Don't Eat With Your Mouth Full

Where can we live but days?

tree_face
steepholm steepholm
Previous Entry Share Next Entry
Things I Learned in Antwerp and Luxembourg
#1: when you give blood at Antwerp University, you get free entertainment from a giant drop of blood, who dances around in front of your already-dazed eyes:

IMG0273A

I can't decide whether or not this is a good thing.

#2: when the Belgians decide to erect a monument to the characters in a book hardly anyone there has heard of, they make a very good job of it:

IMG0278AIMG0282A

#3: When this monument precipitates Korean and Japanese tourists, the Fish and Chip shop round the corner takes on a new dimension, offering panko and tenpura options, and a kimchi side.

#4: When they want to advertise the university, they dress the academics as superheroes (centre-stage is my friend Vanessa, who invited me to talk to her conference on Wednesday):

IMG0295A

#5: In Luxembourg, if you're too tired to boil and decorate your own Easter eggs, you can buy them ready-boiled and painted. Probably someone will eat them for you too, for a price:

IMG0298A

(Also, there is almost certainly a charming story behind this statue in Luxembourg City, but I've no idea what...)

IMG0297A

#6: Finally, it turns out that my brain will only hold a maximum of two languages at a time. Since arriving in Abroad I've done my best at least to make an effort, language-wise, although Flanders and Luxembourg both being notorious nests of polyglotism it was never going to be more than a token one, and it's not as if I knew any Dutch to begin with. However, whenever I try to pull my school French out from the lumber room of my mind I find it's buried under a huge pile of conversational Japanese. I can get at it eventually, but it takes time - rather too much time in a country where everyone's already on a hair trigger to switch to English at the first sign of linguistic ineptitude. I've already thanked someone in a supermarket with 'Arigatou' and, truth be told, a few 'Hai's and 'Daijoubu's may also have escaped the fence of my teeth.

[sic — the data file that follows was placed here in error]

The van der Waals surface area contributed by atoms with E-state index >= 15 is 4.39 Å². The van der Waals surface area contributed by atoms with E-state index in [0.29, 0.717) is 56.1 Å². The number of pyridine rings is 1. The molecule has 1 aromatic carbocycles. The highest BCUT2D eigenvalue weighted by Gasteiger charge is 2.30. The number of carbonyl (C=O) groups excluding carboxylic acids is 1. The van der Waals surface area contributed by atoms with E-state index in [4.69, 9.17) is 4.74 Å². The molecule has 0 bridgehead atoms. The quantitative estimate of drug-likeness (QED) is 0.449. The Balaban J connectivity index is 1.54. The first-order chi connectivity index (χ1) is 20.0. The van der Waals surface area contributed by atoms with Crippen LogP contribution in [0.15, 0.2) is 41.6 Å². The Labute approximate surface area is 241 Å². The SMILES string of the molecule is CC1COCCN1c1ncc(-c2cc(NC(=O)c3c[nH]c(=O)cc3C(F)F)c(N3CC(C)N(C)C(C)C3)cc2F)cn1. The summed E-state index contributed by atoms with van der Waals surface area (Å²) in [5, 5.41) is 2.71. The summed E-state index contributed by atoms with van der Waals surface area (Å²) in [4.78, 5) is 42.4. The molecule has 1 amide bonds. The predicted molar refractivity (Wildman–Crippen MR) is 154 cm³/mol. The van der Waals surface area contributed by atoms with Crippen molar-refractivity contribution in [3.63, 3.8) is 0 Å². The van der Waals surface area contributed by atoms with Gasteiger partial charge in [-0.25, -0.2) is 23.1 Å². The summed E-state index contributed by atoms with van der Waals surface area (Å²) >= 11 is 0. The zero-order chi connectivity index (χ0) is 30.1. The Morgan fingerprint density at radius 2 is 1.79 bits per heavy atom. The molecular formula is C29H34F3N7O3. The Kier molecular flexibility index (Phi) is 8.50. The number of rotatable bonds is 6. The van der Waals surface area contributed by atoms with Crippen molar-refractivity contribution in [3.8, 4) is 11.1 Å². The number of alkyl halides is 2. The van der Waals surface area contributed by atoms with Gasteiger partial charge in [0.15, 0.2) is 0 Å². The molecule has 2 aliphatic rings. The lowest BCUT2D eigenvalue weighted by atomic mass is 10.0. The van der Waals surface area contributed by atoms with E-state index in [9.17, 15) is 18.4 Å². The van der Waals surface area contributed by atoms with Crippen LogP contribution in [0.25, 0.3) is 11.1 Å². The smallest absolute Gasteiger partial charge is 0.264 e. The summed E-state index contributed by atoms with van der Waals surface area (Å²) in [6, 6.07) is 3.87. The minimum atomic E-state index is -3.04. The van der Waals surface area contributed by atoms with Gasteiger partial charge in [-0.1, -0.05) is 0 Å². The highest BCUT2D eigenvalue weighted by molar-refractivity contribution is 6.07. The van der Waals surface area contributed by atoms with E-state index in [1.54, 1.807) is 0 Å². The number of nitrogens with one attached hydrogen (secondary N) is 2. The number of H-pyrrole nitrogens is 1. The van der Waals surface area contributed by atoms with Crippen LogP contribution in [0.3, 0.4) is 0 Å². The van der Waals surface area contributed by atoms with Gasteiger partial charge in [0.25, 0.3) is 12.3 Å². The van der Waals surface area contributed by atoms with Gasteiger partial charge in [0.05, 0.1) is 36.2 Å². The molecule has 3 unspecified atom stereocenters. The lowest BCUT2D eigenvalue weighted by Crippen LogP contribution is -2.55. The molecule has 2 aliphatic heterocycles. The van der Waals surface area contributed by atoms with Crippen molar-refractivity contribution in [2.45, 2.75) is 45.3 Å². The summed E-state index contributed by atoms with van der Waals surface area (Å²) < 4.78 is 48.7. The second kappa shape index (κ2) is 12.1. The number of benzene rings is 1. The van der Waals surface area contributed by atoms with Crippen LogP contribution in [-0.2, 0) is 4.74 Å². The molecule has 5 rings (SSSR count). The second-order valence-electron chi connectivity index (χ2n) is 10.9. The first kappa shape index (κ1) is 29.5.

Still, the main business - being patron for a travail de candidature (don't ask) - went off smoothly, though in circumstances that were also rather tragic, for reasons I can't go into here, because it's not my story to tell.

#4: When they want to advertise the university, they dress the academics as superheroes (centre-stage is my friend Vanessa, who invited me to talk to her conference on Wednesday)

I really approve of this.

It is kind of cool, isn't it?

... I've already thanked someone in a supermarket with 'Arigatou'...

heh! My brain does the same. Will supply me with a word in a European language, but not necessarily the European language that I particularly want...

It makes me all the more impressed at the code-switching prowess of my multi-lingual hosts.

"He would answer to 'Hai!' or to any loud cry..."*


*Such as "Fry me!" or "Fritter my wig!"
To "What-you-may-call-um!" or "What-was-his-name!"
But especially "Thing-um-a-jig!"

:) I'm in the fortunate position of having plenty of snark right here at home....

I sold plasma once or twice years ago. Turns out plasma selling is extremely déclassé. They were showing a slasher movie in the donation room, which I thought was a very odd choice. Why would I want to see people covered with blood while I was bleeding into a machine? (And, indeed, many people would never want to see such a movie under any circumstances.)

?

Log in